Mammalian cells contain two isoforms of the type II PI4K (phosphoinositol 4-kinase), PI4KIIα and β. These 55 kDa proteins have highly diverse N-terminal regions (approximately residues 1–90) but conserved catalytic domains (approximately from residue 91 to the C-termini). Nearly the entire pool of PI4KIIα behaves as an integral membrane protein, in spite of a lack of a transmembrane domain. This integral association with membranes is due to palmitoylation of a cysteine-rich motif, CCPCC, located within the catalytic domain. Although the CCPCC motif is conserved in PI4KIIβ, only 50% of PI4KIIβ is membrane-associated, and approximately half of this pool is only peripherally attached to the membranes. Growth factor stimulation or overexpression of a constitutively active Rac mutant induces the translocation of a portion of cytosolic PI4KIIβ to plasma membrane ruffles and stimulates its activity. Here, we demonstrate that membrane-associated PI4KIIβ undergoes two modifications, palmitoylation and phosphorylation. The cytosolic pool of PI4KIIβ is not palmitoylated and has much lower lipid kinase activity than the membrane-associated kinase. Although only membrane-associated PI4KIIβ is phosphorylated in the unique N-terminal region, this modification apparently does not influence its membrane binding or activity. A series of truncation mutants and α/β chimaeras were generated to identify regions responsible for the isoform-specific behaviour of the kinases. Surprisingly, the C-terminal approx. 160 residues, and not the diverse N-terminal regions, contain the sites that are most important in determining the different solubilities, palmitoylation states and stimulus-dependent redistributions of PI4KIIα and β.
Mammalian cells express two classes of PI4K (phosphoinositol 4-kinase), types II and III, which are unrelated in sequence and have distinct enzymatic properties [1–5]. The type II kinases, cloned and sequenced in 2001, exist as two isoforms, termed PI4KIIα [6,7] and PI4KIIβ [7,8]. PI4KIIα is enriched in the trans-Golgi network [8,9], where it generates a pool of PtdIns4P that participates in recruitment of the clathrin adaptors, AP-1 (adaptor protein-1)  and GGAs [Golgi-associated γ-adaptin ear homology domain Arf (ADP-ribosylation factor)-interacting proteins] . It is also found in endosomes [8,11] and has recently been shown to have an important role in endosomal trafficking and lysosomal degradation of the EGF (epidermal growth factor) receptor . In contrast, PI4KIIβ is primarily cytosolic but it also associates with the ER (endoplasmic reticulum) and Golgi apparatus . Treatment of cells with PDGF (platelet-derived growth factor), or overexpression of constitutively active RacV12, results in a partial redistribution of PI4KIIβ to membranes and stimulation of its kinase activity . These interventions also result in the appearance of PI4KIIβ, and to a lesser extent PI4KIIα, on the plasma membrane, where the type II kinases are normally present at a low level. It has been reported that PI4KIIβ associates with the TCR (T-cell receptor) , suggesting that it may participate in stimulation-dependent phosphoinositide signalling.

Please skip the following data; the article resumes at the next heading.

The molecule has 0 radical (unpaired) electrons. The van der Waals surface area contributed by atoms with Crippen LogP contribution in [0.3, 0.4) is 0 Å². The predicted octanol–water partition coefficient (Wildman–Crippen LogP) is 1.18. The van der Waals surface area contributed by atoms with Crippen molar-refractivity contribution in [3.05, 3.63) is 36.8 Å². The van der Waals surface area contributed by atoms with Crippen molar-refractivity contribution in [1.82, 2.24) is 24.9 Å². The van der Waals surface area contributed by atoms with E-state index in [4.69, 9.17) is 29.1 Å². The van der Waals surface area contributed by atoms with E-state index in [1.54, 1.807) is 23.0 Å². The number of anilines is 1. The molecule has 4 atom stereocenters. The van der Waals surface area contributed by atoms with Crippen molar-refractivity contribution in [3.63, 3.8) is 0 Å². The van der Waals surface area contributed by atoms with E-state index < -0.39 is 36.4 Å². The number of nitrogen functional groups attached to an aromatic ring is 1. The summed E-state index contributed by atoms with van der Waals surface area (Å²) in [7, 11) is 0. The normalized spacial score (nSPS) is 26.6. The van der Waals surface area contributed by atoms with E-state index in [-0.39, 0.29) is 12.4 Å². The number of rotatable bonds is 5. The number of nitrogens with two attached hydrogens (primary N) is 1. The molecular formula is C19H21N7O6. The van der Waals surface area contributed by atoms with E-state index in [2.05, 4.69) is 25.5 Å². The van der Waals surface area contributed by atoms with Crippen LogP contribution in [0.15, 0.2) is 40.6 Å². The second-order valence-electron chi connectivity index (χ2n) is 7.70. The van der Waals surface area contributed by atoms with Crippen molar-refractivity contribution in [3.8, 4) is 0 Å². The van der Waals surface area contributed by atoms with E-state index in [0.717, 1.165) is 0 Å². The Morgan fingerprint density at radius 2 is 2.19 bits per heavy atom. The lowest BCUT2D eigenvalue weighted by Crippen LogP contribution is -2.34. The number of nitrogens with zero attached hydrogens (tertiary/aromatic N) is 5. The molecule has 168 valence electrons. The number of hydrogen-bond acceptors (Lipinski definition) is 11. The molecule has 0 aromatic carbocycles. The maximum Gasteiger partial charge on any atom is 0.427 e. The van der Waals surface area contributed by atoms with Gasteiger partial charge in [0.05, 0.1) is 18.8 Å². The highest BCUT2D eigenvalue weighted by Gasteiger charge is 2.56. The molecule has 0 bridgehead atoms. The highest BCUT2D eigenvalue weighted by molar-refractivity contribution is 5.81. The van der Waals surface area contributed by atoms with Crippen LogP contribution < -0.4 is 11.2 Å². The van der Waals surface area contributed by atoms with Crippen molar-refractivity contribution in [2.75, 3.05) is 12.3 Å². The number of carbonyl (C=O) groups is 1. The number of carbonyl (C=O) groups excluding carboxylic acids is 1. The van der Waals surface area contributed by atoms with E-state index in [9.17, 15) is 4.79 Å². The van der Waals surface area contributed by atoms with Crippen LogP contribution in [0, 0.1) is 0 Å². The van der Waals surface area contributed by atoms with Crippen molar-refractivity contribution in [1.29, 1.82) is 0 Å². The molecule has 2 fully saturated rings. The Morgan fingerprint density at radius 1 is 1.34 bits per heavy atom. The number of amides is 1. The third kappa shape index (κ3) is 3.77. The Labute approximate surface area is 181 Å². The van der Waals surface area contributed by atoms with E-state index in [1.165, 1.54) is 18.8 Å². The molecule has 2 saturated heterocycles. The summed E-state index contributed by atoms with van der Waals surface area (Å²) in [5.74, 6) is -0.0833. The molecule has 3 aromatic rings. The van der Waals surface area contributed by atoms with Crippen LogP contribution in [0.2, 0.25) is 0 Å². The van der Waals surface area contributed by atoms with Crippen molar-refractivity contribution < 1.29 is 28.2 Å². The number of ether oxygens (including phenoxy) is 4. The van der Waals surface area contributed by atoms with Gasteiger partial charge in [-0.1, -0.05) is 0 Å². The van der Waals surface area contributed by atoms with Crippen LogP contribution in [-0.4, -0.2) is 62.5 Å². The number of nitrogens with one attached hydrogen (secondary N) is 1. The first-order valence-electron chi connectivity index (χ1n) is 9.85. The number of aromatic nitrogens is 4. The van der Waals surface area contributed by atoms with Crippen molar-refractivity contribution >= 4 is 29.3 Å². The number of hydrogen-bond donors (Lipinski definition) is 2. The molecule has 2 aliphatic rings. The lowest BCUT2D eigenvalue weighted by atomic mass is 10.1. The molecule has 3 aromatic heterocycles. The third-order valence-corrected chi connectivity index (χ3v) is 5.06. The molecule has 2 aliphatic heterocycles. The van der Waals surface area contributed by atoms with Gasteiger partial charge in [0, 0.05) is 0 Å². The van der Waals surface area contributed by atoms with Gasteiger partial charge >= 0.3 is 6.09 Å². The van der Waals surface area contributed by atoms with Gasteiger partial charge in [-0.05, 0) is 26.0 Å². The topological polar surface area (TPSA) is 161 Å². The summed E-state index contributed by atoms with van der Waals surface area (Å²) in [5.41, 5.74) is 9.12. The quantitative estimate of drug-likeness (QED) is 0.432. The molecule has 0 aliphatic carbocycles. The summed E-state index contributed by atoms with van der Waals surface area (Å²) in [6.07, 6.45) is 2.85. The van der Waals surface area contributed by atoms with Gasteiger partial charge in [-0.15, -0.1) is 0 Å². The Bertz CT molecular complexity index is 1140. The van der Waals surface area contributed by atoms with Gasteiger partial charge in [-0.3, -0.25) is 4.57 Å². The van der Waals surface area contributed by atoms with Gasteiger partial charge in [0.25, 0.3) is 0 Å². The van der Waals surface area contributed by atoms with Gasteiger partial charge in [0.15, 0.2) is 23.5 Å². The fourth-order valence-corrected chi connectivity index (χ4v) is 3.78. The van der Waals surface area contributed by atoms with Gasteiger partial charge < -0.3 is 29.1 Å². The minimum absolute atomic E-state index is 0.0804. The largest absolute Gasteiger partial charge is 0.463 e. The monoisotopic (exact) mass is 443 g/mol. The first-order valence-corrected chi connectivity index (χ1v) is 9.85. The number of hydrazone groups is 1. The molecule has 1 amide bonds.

The two PI4KII isoforms have conserved catalytic domains, extending approximately from residue 91 to the C-termini (residues 478 and 481 of rat PI4KIIα and human PI4KIIβ respectively). However, their N-terminal 90 amino acids have almost no sequence similarity. Despite the absence of a transmembrane domain, more than 90% of PI4KIIα is membrane-bound and requires detergent for extraction . This integral association with membranes is due to palmitoylation in a cysteine-rich motif, CCPCC, located within the catalytic domain. Deletion of this motif abrogates catalytic activity and converts the kinase into a tightly bound peripheral membrane protein, extractible by 0.1 M Na2CO3 (pH 11), although not by 1 M NaCl . Although the CCPCC motif is also present in PI4KIIβ, this isoform is only 50% membrane-associated, and at least half of the membrane-bound pool can be solubilized by 0.1 M Na2CO3 (pH 11). When assayed under identical conditions using PtdIns/Triton X-100-mixed micelles as the substrate, membrane-bound PI4KIIβ was found to be approx. 20-fold more active than its soluble counterpart .
The different distributions of PI4KIIα and β suggest that PI4KIIα is constitutively active in cells, whereas PI4KIIβ is subject to regulation. Our long-term goals are to understand the basis for this regulation and to explain at a molecular level the different membrane-binding properties of the two isoforms. Here, we show that only the active, membrane-associated pool of PI4KIIβ is palmitoylated and phosphorylated. Palmitoylation, but not phosphorylation, is required for expression of kinase activity, at least in vitro. We further show that the C-terminal approx. 160 amino acids are responsible for the decreased membrane association of PI4KIIβ compared with PI4KIIα, and for its Rac-dependent redistribution to the plasma membrane.